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As much as I loath to admit it, the three most life-changing books I’ve read recently are self-help books, all written by middle-class, privileged people who decided a traditional nine to five wasn’t for them. While my co-editor argues you should take the advice contained therein with a grain of salt—I’m guilty of being not-so-secretly addicted to them. Part of my brain really enjoys the cheerleading, while the other part scoffs and says the advice-givers are exceptional, if only in their arrogance. Still, all things said and read, there’s something inherently hopeful and positive about consulting another writer for his or her best advice, even if I end up doing my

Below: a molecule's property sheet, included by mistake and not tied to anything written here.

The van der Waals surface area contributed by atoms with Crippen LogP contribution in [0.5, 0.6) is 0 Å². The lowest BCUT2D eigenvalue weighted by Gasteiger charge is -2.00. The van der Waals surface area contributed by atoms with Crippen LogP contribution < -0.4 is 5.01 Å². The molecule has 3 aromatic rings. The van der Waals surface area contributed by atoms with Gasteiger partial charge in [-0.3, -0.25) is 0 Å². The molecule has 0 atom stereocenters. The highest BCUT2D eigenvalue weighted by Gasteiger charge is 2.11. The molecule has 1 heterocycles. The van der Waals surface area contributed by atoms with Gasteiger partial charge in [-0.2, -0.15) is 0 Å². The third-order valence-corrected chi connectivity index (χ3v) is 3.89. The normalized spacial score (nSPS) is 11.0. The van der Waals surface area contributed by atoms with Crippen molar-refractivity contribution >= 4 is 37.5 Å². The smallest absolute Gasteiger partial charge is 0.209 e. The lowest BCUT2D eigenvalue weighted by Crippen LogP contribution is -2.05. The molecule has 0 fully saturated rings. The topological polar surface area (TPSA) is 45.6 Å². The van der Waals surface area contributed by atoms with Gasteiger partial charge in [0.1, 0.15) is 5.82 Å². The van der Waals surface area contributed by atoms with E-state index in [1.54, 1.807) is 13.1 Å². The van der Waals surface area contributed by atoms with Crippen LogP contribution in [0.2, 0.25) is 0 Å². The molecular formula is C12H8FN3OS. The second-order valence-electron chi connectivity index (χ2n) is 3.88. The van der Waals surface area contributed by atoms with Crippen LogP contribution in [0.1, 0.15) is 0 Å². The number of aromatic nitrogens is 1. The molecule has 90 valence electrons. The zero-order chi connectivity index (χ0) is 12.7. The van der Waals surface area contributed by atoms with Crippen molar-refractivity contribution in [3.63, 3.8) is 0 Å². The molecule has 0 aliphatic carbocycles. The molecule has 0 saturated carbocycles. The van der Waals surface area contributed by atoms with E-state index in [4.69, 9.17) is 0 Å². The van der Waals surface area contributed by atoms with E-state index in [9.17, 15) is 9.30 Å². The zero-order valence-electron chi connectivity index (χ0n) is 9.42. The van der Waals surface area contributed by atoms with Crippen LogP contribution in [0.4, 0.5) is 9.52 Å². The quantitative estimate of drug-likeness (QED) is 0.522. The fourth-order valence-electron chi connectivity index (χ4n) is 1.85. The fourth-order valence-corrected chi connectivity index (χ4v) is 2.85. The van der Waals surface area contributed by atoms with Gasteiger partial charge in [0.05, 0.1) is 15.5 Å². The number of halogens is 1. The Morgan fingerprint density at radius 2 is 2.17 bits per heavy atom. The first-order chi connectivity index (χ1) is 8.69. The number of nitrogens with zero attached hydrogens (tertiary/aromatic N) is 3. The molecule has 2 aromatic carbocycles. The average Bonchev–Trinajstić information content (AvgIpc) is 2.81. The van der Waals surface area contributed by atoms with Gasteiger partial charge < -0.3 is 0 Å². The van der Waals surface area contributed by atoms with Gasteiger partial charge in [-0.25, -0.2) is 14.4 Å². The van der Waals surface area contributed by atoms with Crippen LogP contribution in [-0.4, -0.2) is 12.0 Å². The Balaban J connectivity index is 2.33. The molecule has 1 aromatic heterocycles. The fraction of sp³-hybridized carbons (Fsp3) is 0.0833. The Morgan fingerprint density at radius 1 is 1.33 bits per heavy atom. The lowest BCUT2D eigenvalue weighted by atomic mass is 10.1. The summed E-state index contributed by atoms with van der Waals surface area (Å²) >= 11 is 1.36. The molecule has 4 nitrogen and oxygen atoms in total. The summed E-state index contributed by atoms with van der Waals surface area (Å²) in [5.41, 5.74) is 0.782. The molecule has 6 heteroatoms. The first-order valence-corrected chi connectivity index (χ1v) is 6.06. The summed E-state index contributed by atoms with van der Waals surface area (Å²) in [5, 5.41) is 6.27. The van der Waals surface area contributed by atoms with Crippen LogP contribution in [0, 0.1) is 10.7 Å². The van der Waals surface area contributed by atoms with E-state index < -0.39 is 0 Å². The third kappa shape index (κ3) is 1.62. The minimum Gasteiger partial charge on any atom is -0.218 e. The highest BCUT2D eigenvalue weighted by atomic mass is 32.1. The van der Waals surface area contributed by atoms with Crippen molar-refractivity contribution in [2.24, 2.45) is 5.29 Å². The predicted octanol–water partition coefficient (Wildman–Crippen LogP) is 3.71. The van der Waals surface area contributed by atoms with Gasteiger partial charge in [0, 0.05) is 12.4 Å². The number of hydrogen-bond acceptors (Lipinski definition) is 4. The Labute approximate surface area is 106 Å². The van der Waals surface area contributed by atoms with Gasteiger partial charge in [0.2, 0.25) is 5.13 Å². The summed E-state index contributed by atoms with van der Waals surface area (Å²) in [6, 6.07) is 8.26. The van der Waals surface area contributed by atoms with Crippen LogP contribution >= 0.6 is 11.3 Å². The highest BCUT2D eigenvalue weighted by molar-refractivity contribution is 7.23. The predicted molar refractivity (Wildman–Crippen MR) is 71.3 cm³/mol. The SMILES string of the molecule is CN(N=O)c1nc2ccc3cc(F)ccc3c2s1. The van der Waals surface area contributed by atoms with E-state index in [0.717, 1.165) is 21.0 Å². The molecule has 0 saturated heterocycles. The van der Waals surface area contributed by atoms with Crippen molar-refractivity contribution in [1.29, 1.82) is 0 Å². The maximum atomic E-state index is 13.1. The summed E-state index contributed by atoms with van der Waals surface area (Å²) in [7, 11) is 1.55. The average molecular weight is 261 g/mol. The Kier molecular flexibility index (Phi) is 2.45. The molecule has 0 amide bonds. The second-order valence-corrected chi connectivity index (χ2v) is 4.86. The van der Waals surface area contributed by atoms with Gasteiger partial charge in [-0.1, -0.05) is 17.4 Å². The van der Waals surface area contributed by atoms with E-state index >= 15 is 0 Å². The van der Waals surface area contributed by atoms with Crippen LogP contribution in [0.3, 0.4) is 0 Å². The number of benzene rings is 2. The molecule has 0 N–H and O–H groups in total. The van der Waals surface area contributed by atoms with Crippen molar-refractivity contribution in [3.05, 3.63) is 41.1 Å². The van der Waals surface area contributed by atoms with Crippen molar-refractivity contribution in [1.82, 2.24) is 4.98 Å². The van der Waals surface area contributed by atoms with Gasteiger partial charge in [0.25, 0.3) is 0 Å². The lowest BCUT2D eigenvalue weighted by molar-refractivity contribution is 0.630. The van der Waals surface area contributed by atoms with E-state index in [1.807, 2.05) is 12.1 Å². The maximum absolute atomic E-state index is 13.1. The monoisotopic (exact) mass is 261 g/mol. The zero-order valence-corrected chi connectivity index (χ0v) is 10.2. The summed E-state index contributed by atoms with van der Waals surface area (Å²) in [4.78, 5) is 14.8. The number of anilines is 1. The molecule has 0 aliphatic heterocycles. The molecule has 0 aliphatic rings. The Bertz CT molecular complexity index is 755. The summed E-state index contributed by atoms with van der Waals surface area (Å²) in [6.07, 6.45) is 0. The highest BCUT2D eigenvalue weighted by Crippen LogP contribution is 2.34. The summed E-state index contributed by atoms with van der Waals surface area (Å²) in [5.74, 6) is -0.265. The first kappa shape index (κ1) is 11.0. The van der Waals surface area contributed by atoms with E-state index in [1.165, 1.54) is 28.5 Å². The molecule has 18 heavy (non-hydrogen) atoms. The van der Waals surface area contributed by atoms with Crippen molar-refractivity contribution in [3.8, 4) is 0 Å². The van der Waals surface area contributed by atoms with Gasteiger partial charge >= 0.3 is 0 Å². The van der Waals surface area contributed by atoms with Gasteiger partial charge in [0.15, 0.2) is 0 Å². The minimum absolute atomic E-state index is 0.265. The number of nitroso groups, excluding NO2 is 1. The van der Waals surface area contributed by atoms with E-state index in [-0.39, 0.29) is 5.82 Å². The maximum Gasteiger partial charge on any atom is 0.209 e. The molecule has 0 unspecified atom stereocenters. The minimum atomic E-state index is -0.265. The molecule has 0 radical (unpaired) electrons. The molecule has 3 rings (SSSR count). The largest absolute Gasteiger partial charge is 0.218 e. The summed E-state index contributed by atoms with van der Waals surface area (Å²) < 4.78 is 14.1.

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As much as I loath to admit it, the three most life-changing books I’ve read recently are self-help books, all written by middle-class, privileged people who decided a traditional nine to five wasn’t for them. While my co-editor argues you should take the advice contained therein with a grain of salt—I’m guilty of being not-so-secretly addicted to them. Part of my brain really enjoys the cheerleading, while the other part scoffs and says the advice-givers are exceptional, if only in their arrogance. Still, all things said and read, there’s something inherently hopeful and positive about consulting another writer for his or her best advice, even if I end up doing my